Romney’s foes have been more diplomatic while saying, basically, the same thing. “I’m not running for theologian-in-chief,” snapped Herman Cain in a Sunday CNN interview. Rick Santorum went for the take-him-at-his-word defense on Romney. “He says he's a Christian,” said Santorum on Fox News. “I believe he said Christian. I'm not an expert on Mormonism.”
These are completely fair answers. Saying you don’t know if Romney is a Christian isn’t like saying you don’t know if Barack Obama was born in the United States. It’s like saying you don’t know if Barack Obama thinks he’s a better writer than Jack Kerouac. You can’t answer “yes.” The answer is probably “no.” Electing Mitt Romney in 2012 would mean electing, for the first time, a president whose religion is not part of orthodox Christianity.
Romney was always going to have to deal with this. Mormonism will be up for debate in a way that no mainline Christian’s candidate ever will be. That’s the price of trying to become a presidential first. That’s why Jeffress has made Romney’s job easier. Mormonism has emerged as an issue because a bigot brought it up. The pastor has taken something that liberals were comfortable worrying about—they’ve homed in on Mormon opposition to gay marriage and highlighted how the now-fading Glenn Beck was shaped by the religion—and pre-defined it as kooky hate speech. He’s not going to stop doing that—he even used his Sunday sermon to do it. All that does is remind Mormon-skeptics that the leading critics of the faith are the sort of people who call Islam an “evil, evil religion” that inspires pedophilia and murder. Who wants to team up with that?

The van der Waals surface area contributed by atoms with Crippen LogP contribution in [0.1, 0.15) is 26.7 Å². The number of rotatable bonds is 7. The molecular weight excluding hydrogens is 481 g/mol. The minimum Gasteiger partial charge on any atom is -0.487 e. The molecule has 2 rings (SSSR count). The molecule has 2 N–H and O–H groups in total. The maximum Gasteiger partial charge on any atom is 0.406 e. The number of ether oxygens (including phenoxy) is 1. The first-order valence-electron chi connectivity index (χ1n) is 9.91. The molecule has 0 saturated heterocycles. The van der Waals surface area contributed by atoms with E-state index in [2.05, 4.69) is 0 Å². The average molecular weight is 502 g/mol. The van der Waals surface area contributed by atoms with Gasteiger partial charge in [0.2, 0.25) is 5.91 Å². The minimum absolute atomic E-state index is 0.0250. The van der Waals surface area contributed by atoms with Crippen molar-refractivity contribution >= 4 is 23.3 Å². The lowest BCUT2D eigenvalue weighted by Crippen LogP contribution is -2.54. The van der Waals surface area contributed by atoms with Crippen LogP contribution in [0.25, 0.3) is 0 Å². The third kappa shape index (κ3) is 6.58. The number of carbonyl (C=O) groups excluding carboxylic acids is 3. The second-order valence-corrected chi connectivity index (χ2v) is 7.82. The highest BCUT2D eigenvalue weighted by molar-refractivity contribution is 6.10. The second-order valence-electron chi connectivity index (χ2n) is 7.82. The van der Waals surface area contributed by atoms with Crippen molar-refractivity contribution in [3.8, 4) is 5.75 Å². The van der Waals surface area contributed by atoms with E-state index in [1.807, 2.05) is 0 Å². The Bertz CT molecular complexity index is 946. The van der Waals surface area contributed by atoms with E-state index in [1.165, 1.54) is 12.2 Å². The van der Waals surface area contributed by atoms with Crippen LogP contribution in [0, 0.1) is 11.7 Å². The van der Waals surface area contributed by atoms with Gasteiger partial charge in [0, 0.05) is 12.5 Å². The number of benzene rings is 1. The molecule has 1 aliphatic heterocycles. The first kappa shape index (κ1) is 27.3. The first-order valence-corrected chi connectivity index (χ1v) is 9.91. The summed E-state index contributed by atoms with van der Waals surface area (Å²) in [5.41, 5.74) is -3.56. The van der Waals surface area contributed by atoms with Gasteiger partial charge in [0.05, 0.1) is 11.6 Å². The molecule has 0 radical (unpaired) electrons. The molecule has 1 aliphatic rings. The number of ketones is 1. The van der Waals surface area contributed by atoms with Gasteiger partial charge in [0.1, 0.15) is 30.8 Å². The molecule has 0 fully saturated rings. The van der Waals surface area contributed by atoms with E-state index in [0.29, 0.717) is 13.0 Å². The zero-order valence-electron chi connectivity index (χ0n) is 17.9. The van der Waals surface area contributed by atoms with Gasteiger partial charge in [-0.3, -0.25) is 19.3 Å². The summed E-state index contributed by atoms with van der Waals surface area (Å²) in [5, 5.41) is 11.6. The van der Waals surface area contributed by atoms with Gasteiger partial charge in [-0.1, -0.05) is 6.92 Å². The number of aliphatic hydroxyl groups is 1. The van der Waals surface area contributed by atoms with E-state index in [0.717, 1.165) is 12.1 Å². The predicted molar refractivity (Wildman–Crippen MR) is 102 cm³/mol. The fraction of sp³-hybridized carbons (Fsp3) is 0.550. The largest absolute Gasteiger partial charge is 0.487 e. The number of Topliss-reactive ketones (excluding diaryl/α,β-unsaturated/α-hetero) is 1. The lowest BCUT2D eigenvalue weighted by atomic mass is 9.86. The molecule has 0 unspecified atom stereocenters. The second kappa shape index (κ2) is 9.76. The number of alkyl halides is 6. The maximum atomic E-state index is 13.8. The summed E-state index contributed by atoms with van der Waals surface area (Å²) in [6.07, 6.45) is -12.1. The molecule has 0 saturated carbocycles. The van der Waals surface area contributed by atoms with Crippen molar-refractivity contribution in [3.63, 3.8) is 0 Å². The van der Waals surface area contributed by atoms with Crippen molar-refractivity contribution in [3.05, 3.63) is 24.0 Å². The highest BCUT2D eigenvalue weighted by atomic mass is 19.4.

When Barack Obama started running for president, some pundits were convinced that his race was going to hurt him. If it didn’t hurt him explicitly, it was going to show up on Election Day, because an alleged “Bradley Effect” would make voters tell pollsters they were fine with a black candidate, right before they voted against him. It didn’t happen. Republican strategists are convinced that Obama’s race and the promise of casting a history-making, bigotry-erasing vote helped him win, and kept the media from going too hard on some of his associations.
There’s no feeling quite like that for Romney, or for Mormons. It has to be manufactured. The independents and conservatives who don’t like Mormonism have to get sick about who else feels this way. In 2008, Mike Huckabee was mostly clever enough to hint at Romney’s religion without sounding like a hater. He was no Robert Jeffress. If Romney eventually overcomes his “Mormon problem,” he’ll have Jeffress to thank.